Did our ancient ancestors 'kill the cat'?
Our ancient human cousins may have fought off big cats with spears, according to archaeological evidence.
The sabre-toothed cat lived alongside early humans, and may have been a fearsome enemy, say scientists.
Several feline teeth - and a chunk of arm bone - were uncovered at a site in Germany known for the oldest discovery of human spears.
The 300,000-year-old animal fossils are described as "spectacular".
Several types of sabre-toothed cat - once known as the sabre-toothed tiger - lived for over 40 million years, before becoming extinct about 12,000 years ago.
The predator had enormous teeth, which it used to rip through flesh.
Dr Jordi Serangeli, of the University of Tubingen, Germany, said the remains proved for the first time that the sabre-toothed cat was living in Europe alongside early humans.
"We can say that the humans - and the sabre-toothed cat - were living 300,000 years ago in the same area, in the same landscape," he told BBC News.
"The humans were hunters but they were not alone; they had to defend themselves from all the big carnivores."
Homo Heidelbergensis was among the first type of early human to use wooden spears.
Scatterings of animal bones found in their camps suggest they used the spears to hunt animals like the horse and deer.
The latest find of five teeth and a bone from two individual sabre-toothed cats at a former coal mine in Schoningen near Hanover gives a new insight into the perils faced by early humans.
"The discovery illustrates the possible day-to-day challenges that the Schöningen hominins would have faced and suggests that the wooden spears were not necessarily only used for hunting, but possibly also as a weapon for self-defence," Dr Serangeli, and colleagues at the University of Leiden, report in the Journal of Human Evolution.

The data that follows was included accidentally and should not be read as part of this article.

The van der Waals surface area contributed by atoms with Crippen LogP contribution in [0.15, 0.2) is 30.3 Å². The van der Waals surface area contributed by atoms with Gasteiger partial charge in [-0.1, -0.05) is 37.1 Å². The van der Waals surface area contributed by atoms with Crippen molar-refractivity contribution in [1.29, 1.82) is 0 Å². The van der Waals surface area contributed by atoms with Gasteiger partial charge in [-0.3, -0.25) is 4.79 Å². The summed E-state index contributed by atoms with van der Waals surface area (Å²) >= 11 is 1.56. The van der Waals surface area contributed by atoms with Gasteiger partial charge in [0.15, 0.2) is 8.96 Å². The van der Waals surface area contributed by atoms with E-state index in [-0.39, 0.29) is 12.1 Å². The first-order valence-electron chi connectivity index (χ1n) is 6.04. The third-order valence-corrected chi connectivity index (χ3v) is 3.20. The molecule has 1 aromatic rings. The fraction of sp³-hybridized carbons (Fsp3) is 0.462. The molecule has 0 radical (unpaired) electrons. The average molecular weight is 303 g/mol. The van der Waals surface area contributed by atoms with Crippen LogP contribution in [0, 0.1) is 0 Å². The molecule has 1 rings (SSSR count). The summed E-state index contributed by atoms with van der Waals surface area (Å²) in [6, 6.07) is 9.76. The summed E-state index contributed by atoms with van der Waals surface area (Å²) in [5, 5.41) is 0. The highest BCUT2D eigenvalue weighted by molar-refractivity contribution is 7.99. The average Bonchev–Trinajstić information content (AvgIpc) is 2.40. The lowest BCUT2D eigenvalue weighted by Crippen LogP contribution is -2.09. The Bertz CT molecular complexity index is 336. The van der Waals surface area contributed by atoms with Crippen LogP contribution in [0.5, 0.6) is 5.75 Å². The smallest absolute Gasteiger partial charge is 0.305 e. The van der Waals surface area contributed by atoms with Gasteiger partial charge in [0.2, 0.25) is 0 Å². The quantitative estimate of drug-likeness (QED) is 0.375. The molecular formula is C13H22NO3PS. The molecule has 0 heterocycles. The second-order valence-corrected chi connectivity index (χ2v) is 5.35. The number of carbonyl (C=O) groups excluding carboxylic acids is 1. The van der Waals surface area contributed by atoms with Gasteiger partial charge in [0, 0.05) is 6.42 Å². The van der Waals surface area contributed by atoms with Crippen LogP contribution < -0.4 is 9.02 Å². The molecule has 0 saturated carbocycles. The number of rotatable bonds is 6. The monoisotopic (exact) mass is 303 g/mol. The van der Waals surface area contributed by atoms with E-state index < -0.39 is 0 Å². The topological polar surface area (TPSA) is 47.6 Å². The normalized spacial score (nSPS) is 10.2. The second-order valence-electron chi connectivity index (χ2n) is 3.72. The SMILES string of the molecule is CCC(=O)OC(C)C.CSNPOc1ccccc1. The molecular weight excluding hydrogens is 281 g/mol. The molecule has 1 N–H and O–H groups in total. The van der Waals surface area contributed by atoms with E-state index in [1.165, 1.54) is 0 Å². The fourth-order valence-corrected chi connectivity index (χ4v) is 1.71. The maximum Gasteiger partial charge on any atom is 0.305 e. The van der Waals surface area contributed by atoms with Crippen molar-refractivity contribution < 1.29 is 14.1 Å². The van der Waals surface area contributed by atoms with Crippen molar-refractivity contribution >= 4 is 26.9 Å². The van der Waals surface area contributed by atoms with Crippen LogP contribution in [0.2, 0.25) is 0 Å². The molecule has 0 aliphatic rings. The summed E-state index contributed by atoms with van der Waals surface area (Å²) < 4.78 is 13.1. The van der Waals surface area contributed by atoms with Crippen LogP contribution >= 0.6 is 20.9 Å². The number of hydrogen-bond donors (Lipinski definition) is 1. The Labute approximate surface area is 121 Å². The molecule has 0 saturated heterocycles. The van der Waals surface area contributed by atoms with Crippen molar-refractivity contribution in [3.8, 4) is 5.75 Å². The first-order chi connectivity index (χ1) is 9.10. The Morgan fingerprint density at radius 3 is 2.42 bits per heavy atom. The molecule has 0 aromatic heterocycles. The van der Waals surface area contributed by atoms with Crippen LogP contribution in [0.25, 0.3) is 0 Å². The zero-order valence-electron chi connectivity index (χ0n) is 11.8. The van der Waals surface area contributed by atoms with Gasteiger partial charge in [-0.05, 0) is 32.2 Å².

The cat's humerus bone - worked by humans into a rudimentary hammer- is the first example of its kind anywhere in the world, he added.
'Killed the cat'
Dr Mark Roberts of UCL, London, is an archaeologist at the Boxgrove site in southern England, which was home to one of Britain's oldest known human occupants, Homo heidelbergensis, 500,000 years ago.
Evidence shows "hominins (humans and their ancestors) were already the top predator at this time; they were able to kill and butcher, without interruption and competition, large animals such as rhino, bison, horse and giant deer", he said.
But it is uncertain if humans around at the time used weapons to kill the sabre-toothed cat, he added.
"If it could have been demonstrated that hominins killed the cat then that would have been very interesting but without more skeletal material that is impossible to demonstrate."
The Schoningen excavation is a cooperation between the University of Tübingen and the State Service for Cultural Heritage of Lower Saxony.
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